The mountains behind the Palmer water tower were not visible on Sunday, with heavy smoke from the Swan Lake Fire in the Valley. The smoke began to clear on Monday.

MAT-SU — High temperatures in the Mat-Su Valley have persisted over a week, and a low hanging layer of smoke is adding to the unusually high temperatures. Temperatures in the Valley this week have the chance to make the all-time record books.

“If our forecast models hold true it looks like we will be in this list before the week is over,” said National Weather Service Meteorologist Lucas Boyer.

Boyer said that a consistent pattern of high pressure is keeping the hot air locked in place.

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“As long as you have high pressure and you get these northerly offshore kind of flows, you’re going to see temps climbing in the area,” Boyer said.

According to Boyer, the hottest July temperature recorded at the Ted Stevens International Airport in Anchorage was 84 degrees on July 8, 2003. July 2, 1989 holds the number two spot on highest July temperatures at 82 degrees, and three years are tied for third. In 2015, 1977 and 1955, temperatures reached 81 degrees at the airport.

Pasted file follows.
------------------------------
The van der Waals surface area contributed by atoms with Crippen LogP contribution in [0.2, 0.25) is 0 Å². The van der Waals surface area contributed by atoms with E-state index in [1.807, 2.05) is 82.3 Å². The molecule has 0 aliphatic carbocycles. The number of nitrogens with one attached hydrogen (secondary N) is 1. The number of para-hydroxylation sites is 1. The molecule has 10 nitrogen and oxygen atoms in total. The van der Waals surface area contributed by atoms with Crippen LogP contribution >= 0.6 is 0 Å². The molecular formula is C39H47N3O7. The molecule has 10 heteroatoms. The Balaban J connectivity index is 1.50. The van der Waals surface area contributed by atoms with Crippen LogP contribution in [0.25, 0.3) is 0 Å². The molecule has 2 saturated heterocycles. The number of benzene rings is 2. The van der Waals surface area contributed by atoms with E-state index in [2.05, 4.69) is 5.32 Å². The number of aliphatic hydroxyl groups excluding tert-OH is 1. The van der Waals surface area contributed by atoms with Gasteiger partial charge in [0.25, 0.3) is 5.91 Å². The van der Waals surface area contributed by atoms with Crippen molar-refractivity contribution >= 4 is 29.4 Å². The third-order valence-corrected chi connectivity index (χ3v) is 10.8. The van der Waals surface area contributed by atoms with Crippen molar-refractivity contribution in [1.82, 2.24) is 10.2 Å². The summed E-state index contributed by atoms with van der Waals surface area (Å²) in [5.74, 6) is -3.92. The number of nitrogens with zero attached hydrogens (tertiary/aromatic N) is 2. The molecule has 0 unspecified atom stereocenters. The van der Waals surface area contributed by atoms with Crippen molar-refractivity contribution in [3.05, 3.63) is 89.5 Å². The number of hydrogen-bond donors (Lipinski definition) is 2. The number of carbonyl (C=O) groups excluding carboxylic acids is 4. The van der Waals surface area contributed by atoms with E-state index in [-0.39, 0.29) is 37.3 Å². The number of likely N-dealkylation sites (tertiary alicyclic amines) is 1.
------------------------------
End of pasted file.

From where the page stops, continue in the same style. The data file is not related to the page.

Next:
Boyer said that there is little evidence that the layer of smoke hanging over much of Southcentral Alaska from the Swan Lake Fire is increasing the temperatures. Anchorage issued its first ever dense smoke advisory, which was based on lack of visibility.

“We’re not seeing any causation there for smoke causing overnight lows to be higher,” Boyer said.

Boyer said that the existing high pressure systems are keeping thermometers rising. The heat is a direct result of a synoptic pattern, and warm air coming in from the south is much more difficult to blow away than warm weather patterns coming from the north.

“It’s really hard for us to cool off like we normally do,” Boyer said.


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